The bipartisan Infrastructure Investment and Jobs Act provides for $1.2 trillion in federal spending over the next five years. Learn how this could impact economic recovery and what it could mean for your business, organization, or agency.
This discussion on the Infrastructure Investment and Jobs Act explores the outlook for changes relevant to companies and capital markets.
At a glance: what's in the Infrastructure Bill?
Further explore the $550 billion of new federal spending to be allocated over the next five years.
Infrastructure in the United States is deteriorating. The Infrastructure Investment and Jobs Act (IIJA or the Infrastructure Bill) would provide for $1.2 trillion in spending, $550 billion of which would be new federal spending to be allocated over the next five years. The historic investments included in the IIJA, from clean energy to broadband, would significantly reframe the future of infrastructure in the US.
$110 billion for roads, bridges and other major projects. This includes $40 billion for bridge repairs and replacement, as well as $17.5 billion for major projects. It also would reauthorize the surface transportation program (Fixing America’s Surface Transportation (FAST) Act) for the next five years.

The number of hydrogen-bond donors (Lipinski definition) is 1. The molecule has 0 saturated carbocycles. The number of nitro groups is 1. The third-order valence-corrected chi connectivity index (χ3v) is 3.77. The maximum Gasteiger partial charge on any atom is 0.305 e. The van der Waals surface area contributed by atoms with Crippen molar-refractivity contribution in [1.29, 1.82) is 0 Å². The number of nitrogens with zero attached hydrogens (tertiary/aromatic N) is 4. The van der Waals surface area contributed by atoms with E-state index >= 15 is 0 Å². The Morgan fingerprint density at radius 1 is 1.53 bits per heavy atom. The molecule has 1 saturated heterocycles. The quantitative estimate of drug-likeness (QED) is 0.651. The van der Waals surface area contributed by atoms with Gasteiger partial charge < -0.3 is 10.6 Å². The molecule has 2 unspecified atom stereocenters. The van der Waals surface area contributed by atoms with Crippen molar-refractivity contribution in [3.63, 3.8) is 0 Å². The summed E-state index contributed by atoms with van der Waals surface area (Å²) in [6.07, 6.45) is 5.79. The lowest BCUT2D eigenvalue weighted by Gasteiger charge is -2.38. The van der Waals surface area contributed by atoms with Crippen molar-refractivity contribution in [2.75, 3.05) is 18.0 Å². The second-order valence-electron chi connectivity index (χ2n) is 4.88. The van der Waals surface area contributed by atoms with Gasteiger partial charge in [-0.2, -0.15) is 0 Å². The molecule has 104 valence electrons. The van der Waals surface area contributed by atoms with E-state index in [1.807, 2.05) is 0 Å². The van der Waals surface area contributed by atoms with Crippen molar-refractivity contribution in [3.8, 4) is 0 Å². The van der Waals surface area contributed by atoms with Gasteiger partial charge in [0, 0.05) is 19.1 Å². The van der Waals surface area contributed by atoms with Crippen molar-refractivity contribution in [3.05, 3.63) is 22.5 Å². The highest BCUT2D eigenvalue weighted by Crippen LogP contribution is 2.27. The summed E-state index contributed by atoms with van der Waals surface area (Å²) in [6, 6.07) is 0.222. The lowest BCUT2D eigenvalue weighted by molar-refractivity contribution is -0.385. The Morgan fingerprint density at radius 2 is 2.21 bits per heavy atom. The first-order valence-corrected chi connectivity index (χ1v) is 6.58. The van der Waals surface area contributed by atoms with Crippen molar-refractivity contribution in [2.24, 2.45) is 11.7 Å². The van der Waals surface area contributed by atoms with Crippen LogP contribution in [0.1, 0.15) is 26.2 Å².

The Infrastructure bill will spur overdue road and bridge repairs with $110 billion in new funds dedicated to addressing safety and equity within our communities.
$39 billion to modernize transit and improve accessibility. In addition, the deal would continue existing transit programs for five years as part of the surface transportation reauthorization.
The IIJA represents an opportunity to invest $39 billion in transit of the future and support new technologies and evolving mobility needs.
$66 billion to Amtrak for maintenance, to upgrade tracks in the Northeast Corridor and bring rail service — including high-speed rail — to other areas of the country.
This bill will repair dilapidated railways impacted by Hurricane Sandy and increases funding for freight rail and safety at rail-highway grade crossings.
$73 billion for power grid upgrades, including building thousands of miles of new transmission lines for renewable energy and research for new technologies like nuclear reactors and carbon capture.
IIJA brings back focus to grid reliability and resiliency, preventing outages through enhanced hazard-mitigation and utility demand responses.
$7.5 billion to build a nationwide network of charging stations for electric vehicles to help accelerate the adoption of nonfossil fuel cars.
As state and local governments look to increase electrification in transport, IIJA includes significant funding for electric vehicles and the infrastructure essential to support EV development.
$5 billion for new school buses, although the program would allow half of that to go toward buses that run on natural gas or diesel. The plan also includes $2.5 billion for ferries.
The IIJA funding will enable both public and private school systems to convert to electric or low carbon school buses, which to-date, has been a cost-prohibitive exercise for most communities throughout the US.